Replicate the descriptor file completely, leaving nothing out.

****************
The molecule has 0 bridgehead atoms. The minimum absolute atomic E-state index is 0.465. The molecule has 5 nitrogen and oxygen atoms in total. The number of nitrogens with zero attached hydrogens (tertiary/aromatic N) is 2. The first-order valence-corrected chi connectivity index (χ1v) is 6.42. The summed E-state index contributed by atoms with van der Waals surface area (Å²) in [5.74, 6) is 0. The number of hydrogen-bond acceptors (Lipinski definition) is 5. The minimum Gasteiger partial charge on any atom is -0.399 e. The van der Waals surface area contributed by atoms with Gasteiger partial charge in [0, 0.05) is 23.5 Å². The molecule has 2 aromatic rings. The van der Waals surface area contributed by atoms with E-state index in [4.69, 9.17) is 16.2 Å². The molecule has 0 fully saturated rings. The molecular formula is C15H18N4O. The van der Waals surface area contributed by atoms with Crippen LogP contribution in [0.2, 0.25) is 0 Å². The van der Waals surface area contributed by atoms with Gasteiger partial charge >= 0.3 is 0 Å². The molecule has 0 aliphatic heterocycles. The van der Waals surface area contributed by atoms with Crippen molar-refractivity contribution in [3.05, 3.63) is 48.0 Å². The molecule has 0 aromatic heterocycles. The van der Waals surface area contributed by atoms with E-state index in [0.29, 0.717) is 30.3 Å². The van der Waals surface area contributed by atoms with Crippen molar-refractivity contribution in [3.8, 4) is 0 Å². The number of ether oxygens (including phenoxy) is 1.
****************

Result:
The molecule has 0 bridgehead atoms. The minimum absolute atomic E-state index is 0.465. The molecule has 5 nitrogen and oxygen atoms in total. The number of nitrogens with zero attached hydrogens (tertiary/aromatic N) is 2. The first-order valence-corrected chi connectivity index (χ1v) is 6.42. The summed E-state index contributed by atoms with van der Waals surface area (Å²) in [5.74, 6) is 0. The number of hydrogen-bond acceptors (Lipinski definition) is 5. The minimum Gasteiger partial charge on any atom is -0.399 e. The van der Waals surface area contributed by atoms with Gasteiger partial charge in [0, 0.05) is 23.5 Å². The molecule has 2 aromatic rings. The van der Waals surface area contributed by atoms with E-state index in [4.69, 9.17) is 16.2 Å². The molecule has 0 fully saturated rings. The molecular formula is C15H18N4O. The van der Waals surface area contributed by atoms with Crippen LogP contribution in [0.2, 0.25) is 0 Å². The van der Waals surface area contributed by atoms with Gasteiger partial charge >= 0.3 is 0 Å². The molecule has 0 aliphatic heterocycles. The van der Waals surface area contributed by atoms with Crippen molar-refractivity contribution in [3.05, 3.63) is 48.0 Å². The molecule has 0 aromatic heterocycles. The van der Waals surface area contributed by atoms with E-state index in [0.29, 0.717) is 30.3 Å². The van der Waals surface area contributed by atoms with Crippen molar-refractivity contribution in [3.8, 4) is 0 Å². The number of ether oxygens (including phenoxy) is 1.